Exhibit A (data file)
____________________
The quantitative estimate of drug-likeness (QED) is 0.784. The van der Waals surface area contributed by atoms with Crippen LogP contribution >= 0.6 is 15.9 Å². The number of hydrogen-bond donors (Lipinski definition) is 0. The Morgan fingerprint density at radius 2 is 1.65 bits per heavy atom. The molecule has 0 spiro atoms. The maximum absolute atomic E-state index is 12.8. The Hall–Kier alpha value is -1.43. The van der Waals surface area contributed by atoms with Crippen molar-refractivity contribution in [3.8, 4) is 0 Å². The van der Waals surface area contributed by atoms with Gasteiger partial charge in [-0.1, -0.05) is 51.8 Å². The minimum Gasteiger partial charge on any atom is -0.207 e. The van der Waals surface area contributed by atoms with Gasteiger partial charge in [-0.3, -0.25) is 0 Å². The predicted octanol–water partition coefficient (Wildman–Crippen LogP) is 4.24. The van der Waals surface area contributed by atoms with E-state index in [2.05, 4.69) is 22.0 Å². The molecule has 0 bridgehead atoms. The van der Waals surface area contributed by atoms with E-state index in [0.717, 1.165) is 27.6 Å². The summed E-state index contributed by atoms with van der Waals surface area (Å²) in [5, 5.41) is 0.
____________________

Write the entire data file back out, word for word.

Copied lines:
The quantitative estimate of drug-likeness (QED) is 0.784. The van der Waals surface area contributed by atoms with Crippen LogP contribution >= 0.6 is 15.9 Å². The number of hydrogen-bond donors (Lipinski definition) is 0. The Morgan fingerprint density at radius 2 is 1.65 bits per heavy atom. The molecule has 0 spiro atoms. The maximum absolute atomic E-state index is 12.8. The Hall–Kier alpha value is -1.43. The van der Waals surface area contributed by atoms with Crippen molar-refractivity contribution in [3.8, 4) is 0 Å². The van der Waals surface area contributed by atoms with Gasteiger partial charge in [-0.1, -0.05) is 51.8 Å². The minimum Gasteiger partial charge on any atom is -0.207 e. The van der Waals surface area contributed by atoms with Gasteiger partial charge in [-0.3, -0.25) is 0 Å². The predicted octanol–water partition coefficient (Wildman–Crippen LogP) is 4.24. The van der Waals surface area contributed by atoms with E-state index in [2.05, 4.69) is 22.0 Å². The molecule has 0 bridgehead atoms. The van der Waals surface area contributed by atoms with E-state index in [0.717, 1.165) is 27.6 Å². The summed E-state index contributed by atoms with van der Waals surface area (Å²) in [5, 5.41) is 0.